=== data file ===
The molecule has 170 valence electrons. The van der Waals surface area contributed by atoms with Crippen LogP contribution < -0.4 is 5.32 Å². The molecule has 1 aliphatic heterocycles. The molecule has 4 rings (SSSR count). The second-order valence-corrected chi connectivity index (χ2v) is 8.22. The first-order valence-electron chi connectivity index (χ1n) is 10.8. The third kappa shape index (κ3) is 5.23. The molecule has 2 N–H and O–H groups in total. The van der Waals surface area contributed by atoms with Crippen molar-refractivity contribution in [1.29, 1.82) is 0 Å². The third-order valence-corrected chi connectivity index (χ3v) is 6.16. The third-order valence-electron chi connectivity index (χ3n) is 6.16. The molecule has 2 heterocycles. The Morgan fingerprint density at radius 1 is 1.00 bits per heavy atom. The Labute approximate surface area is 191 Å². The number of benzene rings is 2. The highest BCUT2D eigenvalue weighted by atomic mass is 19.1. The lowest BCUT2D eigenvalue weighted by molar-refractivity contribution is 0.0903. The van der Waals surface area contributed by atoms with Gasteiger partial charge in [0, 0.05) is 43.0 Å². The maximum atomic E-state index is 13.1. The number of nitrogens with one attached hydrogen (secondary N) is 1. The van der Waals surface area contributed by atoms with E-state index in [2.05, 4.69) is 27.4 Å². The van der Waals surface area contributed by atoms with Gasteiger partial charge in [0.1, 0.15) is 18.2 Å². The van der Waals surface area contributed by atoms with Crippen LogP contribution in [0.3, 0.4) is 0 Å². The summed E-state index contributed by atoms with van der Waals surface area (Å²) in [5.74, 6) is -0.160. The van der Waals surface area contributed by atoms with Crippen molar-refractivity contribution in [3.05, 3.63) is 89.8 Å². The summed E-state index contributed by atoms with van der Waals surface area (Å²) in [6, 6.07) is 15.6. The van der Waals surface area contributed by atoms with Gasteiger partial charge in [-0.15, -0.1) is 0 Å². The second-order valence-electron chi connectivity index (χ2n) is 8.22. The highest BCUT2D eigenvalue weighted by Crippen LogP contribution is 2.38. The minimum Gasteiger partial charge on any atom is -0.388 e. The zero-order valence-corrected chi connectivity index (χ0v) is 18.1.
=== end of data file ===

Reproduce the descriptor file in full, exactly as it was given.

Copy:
The molecule has 170 valence electrons. The van der Waals surface area contributed by atoms with Crippen LogP contribution < -0.4 is 5.32 Å². The molecule has 1 aliphatic heterocycles. The molecule has 4 rings (SSSR count). The second-order valence-corrected chi connectivity index (χ2v) is 8.22. The first-order valence-electron chi connectivity index (χ1n) is 10.8. The third kappa shape index (κ3) is 5.23. The molecule has 2 N–H and O–H groups in total. The van der Waals surface area contributed by atoms with Crippen molar-refractivity contribution in [1.29, 1.82) is 0 Å². The third-order valence-corrected chi connectivity index (χ3v) is 6.16. The third-order valence-electron chi connectivity index (χ3n) is 6.16. The molecule has 2 heterocycles. The Morgan fingerprint density at radius 1 is 1.00 bits per heavy atom. The Labute approximate surface area is 191 Å². The number of benzene rings is 2. The highest BCUT2D eigenvalue weighted by atomic mass is 19.1. The lowest BCUT2D eigenvalue weighted by molar-refractivity contribution is 0.0903. The van der Waals surface area contributed by atoms with Gasteiger partial charge in [0, 0.05) is 43.0 Å². The maximum atomic E-state index is 13.1. The number of nitrogens with one attached hydrogen (secondary N) is 1. The van der Waals surface area contributed by atoms with E-state index in [2.05, 4.69) is 27.4 Å². The van der Waals surface area contributed by atoms with Gasteiger partial charge in [0.1, 0.15) is 18.2 Å². The van der Waals surface area contributed by atoms with Crippen LogP contribution in [0.3, 0.4) is 0 Å². The summed E-state index contributed by atoms with van der Waals surface area (Å²) in [5.74, 6) is -0.160. The van der Waals surface area contributed by atoms with Crippen molar-refractivity contribution in [3.05, 3.63) is 89.8 Å². The summed E-state index contributed by atoms with van der Waals surface area (Å²) in [6, 6.07) is 15.6. The van der Waals surface area contributed by atoms with Gasteiger partial charge in [-0.15, -0.1) is 0 Å². The second-order valence-electron chi connectivity index (χ2n) is 8.22. The highest BCUT2D eigenvalue weighted by Crippen LogP contribution is 2.38. The minimum Gasteiger partial charge on any atom is -0.388 e. The zero-order valence-corrected chi connectivity index (χ0v) is 18.1.